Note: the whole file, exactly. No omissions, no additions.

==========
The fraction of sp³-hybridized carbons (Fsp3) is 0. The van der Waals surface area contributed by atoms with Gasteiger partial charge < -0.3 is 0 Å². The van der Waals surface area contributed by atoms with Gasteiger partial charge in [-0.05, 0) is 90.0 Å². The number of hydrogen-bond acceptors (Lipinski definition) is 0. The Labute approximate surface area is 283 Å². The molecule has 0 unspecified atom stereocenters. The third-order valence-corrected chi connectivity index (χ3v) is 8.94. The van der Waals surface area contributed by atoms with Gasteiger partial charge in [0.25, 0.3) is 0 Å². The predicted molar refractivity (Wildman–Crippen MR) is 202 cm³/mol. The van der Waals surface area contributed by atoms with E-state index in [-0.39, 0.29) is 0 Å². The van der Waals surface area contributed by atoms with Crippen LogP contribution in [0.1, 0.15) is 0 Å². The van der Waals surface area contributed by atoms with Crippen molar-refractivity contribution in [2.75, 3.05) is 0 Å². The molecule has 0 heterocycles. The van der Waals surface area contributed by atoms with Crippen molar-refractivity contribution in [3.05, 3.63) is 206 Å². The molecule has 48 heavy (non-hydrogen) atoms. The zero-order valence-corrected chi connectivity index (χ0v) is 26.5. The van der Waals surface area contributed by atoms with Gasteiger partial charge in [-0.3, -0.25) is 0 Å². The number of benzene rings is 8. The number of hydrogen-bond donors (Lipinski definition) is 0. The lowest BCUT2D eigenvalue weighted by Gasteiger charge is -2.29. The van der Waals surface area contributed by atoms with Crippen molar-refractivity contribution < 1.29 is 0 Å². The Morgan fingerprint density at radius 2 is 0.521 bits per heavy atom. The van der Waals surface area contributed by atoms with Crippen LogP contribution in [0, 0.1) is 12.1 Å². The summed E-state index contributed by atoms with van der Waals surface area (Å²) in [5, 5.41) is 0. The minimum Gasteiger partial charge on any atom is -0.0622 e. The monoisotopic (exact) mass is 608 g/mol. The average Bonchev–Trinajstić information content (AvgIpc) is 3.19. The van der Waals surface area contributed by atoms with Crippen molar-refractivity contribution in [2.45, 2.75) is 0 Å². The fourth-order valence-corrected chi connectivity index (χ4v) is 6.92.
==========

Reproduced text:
The fraction of sp³-hybridized carbons (Fsp3) is 0. The van der Waals surface area contributed by atoms with Gasteiger partial charge < -0.3 is 0 Å². The van der Waals surface area contributed by atoms with Gasteiger partial charge in [-0.05, 0) is 90.0 Å². The number of hydrogen-bond acceptors (Lipinski definition) is 0. The Labute approximate surface area is 283 Å². The molecule has 0 unspecified atom stereocenters. The third-order valence-corrected chi connectivity index (χ3v) is 8.94. The van der Waals surface area contributed by atoms with Gasteiger partial charge in [0.25, 0.3) is 0 Å². The predicted molar refractivity (Wildman–Crippen MR) is 202 cm³/mol. The van der Waals surface area contributed by atoms with E-state index in [-0.39, 0.29) is 0 Å². The van der Waals surface area contributed by atoms with Crippen LogP contribution in [0.1, 0.15) is 0 Å². The van der Waals surface area contributed by atoms with Crippen molar-refractivity contribution in [2.75, 3.05) is 0 Å². The molecule has 0 heterocycles. The van der Waals surface area contributed by atoms with Crippen molar-refractivity contribution in [3.05, 3.63) is 206 Å². The molecule has 48 heavy (non-hydrogen) atoms. The zero-order valence-corrected chi connectivity index (χ0v) is 26.5. The van der Waals surface area contributed by atoms with Gasteiger partial charge in [-0.3, -0.25) is 0 Å². The number of benzene rings is 8. The number of hydrogen-bond donors (Lipinski definition) is 0. The lowest BCUT2D eigenvalue weighted by Gasteiger charge is -2.29. The van der Waals surface area contributed by atoms with Crippen molar-refractivity contribution < 1.29 is 0 Å². The Morgan fingerprint density at radius 2 is 0.521 bits per heavy atom. The van der Waals surface area contributed by atoms with Crippen LogP contribution in [0, 0.1) is 12.1 Å². The summed E-state index contributed by atoms with van der Waals surface area (Å²) in [5, 5.41) is 0. The minimum Gasteiger partial charge on any atom is -0.0622 e. The monoisotopic (exact) mass is 608 g/mol. The average Bonchev–Trinajstić information content (AvgIpc) is 3.19. The van der Waals surface area contributed by atoms with Crippen molar-refractivity contribution in [2.45, 2.75) is 0 Å². The fourth-order valence-corrected chi connectivity index (χ4v) is 6.92.